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                      I think we're into the Heidi Range era of Sugababes by now.

                      Apart from Toxic, nothing really resonates from today's lot.

                      Pharrell Williams strikes me as a bit of twat but seems to have been beyond criticism for most of his career.

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                        I cannot quite believe DR is not aware of the Cha Cha Slide. Any wedding or other party come to that DJ knows it's a sure fire floor filler for the kids. There's a proper dance routine and all... they all know it.

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                          He (Pharrell, not DR) does benefit concerts for tthe IDF, a level of depravity I am utterly bewildered by. It's a government backed army FFS. It doesn't need charity!

                          'Toxic' is good, isn't it.

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                            As well as being an appropriate description of the aforementioned Pharrell Williams

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                              Yep, I think we were at something like the second or third incarnation of Sugababes by that point. (Keisha was just starting to kick a bit of arse by then, I imagine.)

                              Not a great chart. NERD made far better records.

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                                Anastasia’s vocal always put me in mind of a honking goose when she gave it some welly.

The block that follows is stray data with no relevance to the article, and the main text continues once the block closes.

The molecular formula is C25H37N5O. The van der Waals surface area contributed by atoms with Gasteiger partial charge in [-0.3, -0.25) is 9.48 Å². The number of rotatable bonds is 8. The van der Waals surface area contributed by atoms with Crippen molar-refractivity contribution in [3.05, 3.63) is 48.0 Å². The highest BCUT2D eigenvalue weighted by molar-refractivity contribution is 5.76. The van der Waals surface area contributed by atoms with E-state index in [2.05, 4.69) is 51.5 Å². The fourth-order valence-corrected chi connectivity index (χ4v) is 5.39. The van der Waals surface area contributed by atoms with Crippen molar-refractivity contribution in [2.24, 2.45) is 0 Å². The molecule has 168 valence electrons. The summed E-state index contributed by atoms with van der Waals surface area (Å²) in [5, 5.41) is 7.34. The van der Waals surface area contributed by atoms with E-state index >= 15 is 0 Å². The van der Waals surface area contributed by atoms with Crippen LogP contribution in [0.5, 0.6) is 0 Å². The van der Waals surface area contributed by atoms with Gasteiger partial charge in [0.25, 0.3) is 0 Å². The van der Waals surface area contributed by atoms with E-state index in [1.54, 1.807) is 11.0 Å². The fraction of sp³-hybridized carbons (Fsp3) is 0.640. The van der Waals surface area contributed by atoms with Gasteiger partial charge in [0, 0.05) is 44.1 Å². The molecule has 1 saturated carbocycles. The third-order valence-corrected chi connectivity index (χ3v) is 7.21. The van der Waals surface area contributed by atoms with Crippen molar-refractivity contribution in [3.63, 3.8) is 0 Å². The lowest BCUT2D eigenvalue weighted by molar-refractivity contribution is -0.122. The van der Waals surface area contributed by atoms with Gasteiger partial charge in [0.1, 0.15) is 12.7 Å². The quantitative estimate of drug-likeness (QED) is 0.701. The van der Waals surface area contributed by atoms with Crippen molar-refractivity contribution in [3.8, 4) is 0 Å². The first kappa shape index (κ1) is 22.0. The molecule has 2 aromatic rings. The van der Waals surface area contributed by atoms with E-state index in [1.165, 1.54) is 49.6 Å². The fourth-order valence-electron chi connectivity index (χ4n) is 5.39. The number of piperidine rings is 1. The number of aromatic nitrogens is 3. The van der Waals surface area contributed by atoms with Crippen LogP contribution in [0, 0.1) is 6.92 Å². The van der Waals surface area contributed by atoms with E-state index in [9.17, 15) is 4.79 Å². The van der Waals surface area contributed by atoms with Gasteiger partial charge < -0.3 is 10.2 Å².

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                                  In 1981, Linx's Intuition sees them rise three to 10, while Coast to Coast wriggle like snakes and waddle like ducks as they take Sixties classic The Hucklebuck down two to 9. Landscape's Einstein A-Go-Go climbs three to 8, but Roxy Music's Jealous Guy tumbles four to 7. Toyah's Four From Toyah slumps two to 6, while Bucks Fizz's Making Your Mind Up speeds up nineteen this week to 5. Stevie Wonder Lately ascends two to 4, but Tony Capstick and The Carlton Main Frickley Colliery Band jump seven to 3 with Capstick Comes Home/The Sheffield Grinder. Kim Wilde's Kids In America remains at 2, as does Shakin' Stevens' This Ole House at 1.

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                                      For me, Tony Capstick never really recovered from his original bandmates leaving to form Heaven 17.

                                      Roxy, Kim and Linx are my picks of the day.

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                                        Capstick's hit was a lovely, cheery ode to domestic abuse. Hilarious stuff.

                                        I've always enjoyed Einstein a Go Go and, in recent years, have warmed to Kids in America. (This chart brings back powerful reminders of a fun time on my foundation year at art school.)​

                                        Originally posted by slackster View Post
                                        Anastasia’s vocal always put me in mind of a honking goose when she gave it some welly.
                                        I get that with Heather Small.

                                        As I'm sure do many.

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                                          Originally posted by Jah Womble View Post